Hawke picked up on recommendation 339 of the Royal Commission into Aboriginal Deaths in Custody,(a non-partisan reconciliation process) and made Pat Dodson the first chair of the new CAR with ten years to prepare Australia for a document or documents of reconciliation.

Just six months from the deadline, Howard appointee Evelyn Scott is refusing to advocate a treaty and apparently will not recommend any form of words for a treaty in the final report due at the end of the year.

Instead Scott and Nossell seem to believe that reconciliation can survive and prosper on a diet of staged assemblies of smiling black and white Australians.

But as the traveling road show rolls on, it is becoming sickeningly clear that Reconciliation is no longer about real solutions to real problems, but about pretty pictures and positive international media coverage.

Sydneysiders were not asked to walk for compensation or a treaty, simply to “show the world how tolerant we are.”

Having the opportunity to wipe away our racist international reputation is white Australia’s reconciliation dividend. By saying sorry and walking for reconciliation we, white Australians, can again be proud to call ourselves Australian. The invaluable media images captured at Corroboree 2000, just three months out from the Olympics, could not be bought with the entire Olympic budget.

To their credit, A.N.T.A.R. (Australians for Native Title and Reconciliation) and thousands of individual walkers filled the vacuum of leadership and loudly expressed their view that whites must do more than say Sorry.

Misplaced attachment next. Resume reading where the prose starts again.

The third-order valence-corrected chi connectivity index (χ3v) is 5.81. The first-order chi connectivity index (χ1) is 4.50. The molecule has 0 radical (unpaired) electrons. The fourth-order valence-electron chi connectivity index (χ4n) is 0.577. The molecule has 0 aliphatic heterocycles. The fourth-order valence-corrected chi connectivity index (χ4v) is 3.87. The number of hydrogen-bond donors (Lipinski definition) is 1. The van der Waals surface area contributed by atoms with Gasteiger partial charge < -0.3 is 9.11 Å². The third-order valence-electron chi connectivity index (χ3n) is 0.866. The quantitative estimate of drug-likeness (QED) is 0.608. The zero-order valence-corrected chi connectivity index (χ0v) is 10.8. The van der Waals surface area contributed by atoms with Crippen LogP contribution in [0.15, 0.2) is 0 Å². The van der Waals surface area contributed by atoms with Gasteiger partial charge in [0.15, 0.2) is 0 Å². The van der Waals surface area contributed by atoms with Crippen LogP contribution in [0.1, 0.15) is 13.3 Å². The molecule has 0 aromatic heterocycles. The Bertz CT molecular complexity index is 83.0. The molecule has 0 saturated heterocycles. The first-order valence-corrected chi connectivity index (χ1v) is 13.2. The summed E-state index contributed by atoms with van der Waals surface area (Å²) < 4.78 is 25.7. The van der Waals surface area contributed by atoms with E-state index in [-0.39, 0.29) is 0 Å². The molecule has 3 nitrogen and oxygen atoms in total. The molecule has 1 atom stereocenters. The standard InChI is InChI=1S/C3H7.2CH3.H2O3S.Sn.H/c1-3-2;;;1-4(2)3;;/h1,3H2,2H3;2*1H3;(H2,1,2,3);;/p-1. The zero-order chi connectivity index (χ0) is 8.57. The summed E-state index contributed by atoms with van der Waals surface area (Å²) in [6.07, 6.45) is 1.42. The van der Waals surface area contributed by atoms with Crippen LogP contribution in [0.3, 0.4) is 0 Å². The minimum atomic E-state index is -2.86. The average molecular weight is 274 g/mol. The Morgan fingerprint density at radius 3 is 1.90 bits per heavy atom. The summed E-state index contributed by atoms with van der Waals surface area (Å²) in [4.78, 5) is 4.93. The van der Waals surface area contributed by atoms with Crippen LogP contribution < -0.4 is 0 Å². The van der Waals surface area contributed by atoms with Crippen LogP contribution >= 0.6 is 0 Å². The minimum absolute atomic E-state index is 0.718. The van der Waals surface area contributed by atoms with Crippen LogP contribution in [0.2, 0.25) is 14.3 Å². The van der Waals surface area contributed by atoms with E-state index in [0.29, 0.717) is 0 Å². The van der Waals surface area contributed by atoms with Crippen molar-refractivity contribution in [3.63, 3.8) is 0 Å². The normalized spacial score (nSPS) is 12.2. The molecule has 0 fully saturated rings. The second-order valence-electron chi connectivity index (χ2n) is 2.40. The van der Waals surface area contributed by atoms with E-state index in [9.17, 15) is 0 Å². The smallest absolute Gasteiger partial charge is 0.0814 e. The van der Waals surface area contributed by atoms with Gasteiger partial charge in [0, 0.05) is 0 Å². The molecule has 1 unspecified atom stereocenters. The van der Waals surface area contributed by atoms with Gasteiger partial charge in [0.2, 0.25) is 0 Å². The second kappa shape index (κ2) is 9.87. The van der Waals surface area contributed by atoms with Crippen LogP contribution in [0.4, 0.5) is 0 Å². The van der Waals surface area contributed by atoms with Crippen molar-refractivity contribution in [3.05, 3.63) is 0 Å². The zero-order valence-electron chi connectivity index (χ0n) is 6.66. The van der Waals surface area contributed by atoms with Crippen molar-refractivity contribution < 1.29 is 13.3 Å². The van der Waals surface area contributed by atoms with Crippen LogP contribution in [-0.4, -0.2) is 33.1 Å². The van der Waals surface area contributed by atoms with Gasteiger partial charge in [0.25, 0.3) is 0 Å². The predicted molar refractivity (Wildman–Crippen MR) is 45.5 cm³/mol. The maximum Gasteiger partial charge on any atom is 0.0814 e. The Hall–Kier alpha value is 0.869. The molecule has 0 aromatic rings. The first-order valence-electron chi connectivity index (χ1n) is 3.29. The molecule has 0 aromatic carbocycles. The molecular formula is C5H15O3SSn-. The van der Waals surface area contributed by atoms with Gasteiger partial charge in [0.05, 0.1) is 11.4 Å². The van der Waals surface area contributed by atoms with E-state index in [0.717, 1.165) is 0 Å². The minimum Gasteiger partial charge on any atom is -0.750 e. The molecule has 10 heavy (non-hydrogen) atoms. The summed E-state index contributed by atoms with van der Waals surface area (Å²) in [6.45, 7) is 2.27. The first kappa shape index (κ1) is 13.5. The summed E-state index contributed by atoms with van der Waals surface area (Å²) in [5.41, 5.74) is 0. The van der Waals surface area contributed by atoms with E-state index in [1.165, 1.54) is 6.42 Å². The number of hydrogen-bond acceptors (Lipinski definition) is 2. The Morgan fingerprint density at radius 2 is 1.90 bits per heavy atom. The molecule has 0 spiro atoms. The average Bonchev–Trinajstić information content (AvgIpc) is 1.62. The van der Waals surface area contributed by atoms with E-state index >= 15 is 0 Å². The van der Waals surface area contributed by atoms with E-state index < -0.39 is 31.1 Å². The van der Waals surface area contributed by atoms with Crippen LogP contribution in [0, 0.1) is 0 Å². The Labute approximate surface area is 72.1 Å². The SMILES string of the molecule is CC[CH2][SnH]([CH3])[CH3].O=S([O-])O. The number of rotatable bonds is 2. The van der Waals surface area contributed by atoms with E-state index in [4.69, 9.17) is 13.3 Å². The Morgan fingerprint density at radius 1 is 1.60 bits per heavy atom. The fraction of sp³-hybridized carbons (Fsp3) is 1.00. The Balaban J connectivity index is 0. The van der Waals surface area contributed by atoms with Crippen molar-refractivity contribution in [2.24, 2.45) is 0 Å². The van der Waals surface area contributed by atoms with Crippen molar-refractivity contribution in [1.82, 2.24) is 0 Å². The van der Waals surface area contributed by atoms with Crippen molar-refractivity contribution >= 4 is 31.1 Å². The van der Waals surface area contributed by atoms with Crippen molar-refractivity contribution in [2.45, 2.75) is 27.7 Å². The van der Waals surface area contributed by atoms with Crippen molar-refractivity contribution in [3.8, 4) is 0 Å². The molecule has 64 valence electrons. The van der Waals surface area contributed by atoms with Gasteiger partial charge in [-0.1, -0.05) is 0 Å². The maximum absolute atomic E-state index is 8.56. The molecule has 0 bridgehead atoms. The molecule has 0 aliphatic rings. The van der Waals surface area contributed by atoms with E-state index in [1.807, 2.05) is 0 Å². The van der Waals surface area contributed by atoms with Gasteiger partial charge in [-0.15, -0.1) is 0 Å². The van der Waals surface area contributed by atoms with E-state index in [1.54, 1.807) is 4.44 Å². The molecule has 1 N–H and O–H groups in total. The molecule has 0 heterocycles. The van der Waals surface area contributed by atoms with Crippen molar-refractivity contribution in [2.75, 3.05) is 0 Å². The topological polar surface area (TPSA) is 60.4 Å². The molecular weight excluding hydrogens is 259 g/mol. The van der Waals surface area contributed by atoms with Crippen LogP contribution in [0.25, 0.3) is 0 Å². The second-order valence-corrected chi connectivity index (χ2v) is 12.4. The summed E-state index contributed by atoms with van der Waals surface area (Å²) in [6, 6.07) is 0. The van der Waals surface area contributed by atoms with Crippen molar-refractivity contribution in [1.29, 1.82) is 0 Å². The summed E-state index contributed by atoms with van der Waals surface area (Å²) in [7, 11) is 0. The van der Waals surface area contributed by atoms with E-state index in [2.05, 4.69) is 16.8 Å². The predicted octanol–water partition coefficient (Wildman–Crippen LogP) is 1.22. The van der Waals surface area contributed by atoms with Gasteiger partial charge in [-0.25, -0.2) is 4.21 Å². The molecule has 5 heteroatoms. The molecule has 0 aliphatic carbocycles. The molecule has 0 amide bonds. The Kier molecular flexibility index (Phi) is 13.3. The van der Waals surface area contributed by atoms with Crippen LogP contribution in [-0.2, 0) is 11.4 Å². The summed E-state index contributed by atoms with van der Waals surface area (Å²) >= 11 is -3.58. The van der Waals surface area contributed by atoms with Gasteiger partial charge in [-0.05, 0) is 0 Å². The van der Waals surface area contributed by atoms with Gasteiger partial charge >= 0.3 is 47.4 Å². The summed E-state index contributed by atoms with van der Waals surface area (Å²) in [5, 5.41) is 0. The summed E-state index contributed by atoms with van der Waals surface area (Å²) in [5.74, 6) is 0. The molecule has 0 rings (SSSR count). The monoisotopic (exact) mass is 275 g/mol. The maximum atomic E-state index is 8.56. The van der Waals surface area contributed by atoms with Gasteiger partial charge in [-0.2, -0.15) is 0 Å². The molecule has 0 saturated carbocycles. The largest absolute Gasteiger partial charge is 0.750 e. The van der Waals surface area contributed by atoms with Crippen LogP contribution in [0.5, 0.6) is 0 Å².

But with White Australia now basking in a warm inner glow of tolerance why does Nossell and Scott continue to deny Aborigines a reconciliation pay out?

Nossell claims that most Australians do not support a treaty, yet the latest polls prove just how wrong he is. Less than 40% of Australians now oppose a treaty with almost an outright majority in favour. This level of support has been achieved without support from the nations’ leader or the current leadership of the Council for Aboriginal Reconciliation.

But Nossell can not be expected to be in touch with the community’s feelings on this matter since he and Scott have dropped the treaty question from the Council’s own private polling surveys.

In the face of all the evidence, Nossell even declared that those Australians who walked for Reconciliation do not support Aboriginal calls for compensation for the stolen children or a treaty.

The good work of Scott and Nossell’s predecessors Father Patrick Dodson and Ian Viner cannot be undone. They deserve the credit for the ever-growing community support for real action, not words, to right the wrongs of the past. Support that can only be lost through lack of leadership.

The Council must now seriously ask itself what real contribution it is making. Without real outcomes for Aboriginal people, Reconciliation must be considered a failure.

If the leadserhip of the Council for Aboriginal Reconciliation can’t recognize that then they become yet another tool in the colonization and dispossession of Aboriginal people.

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Peter Fray
Peter Fray
Editor-in-chief of Crikey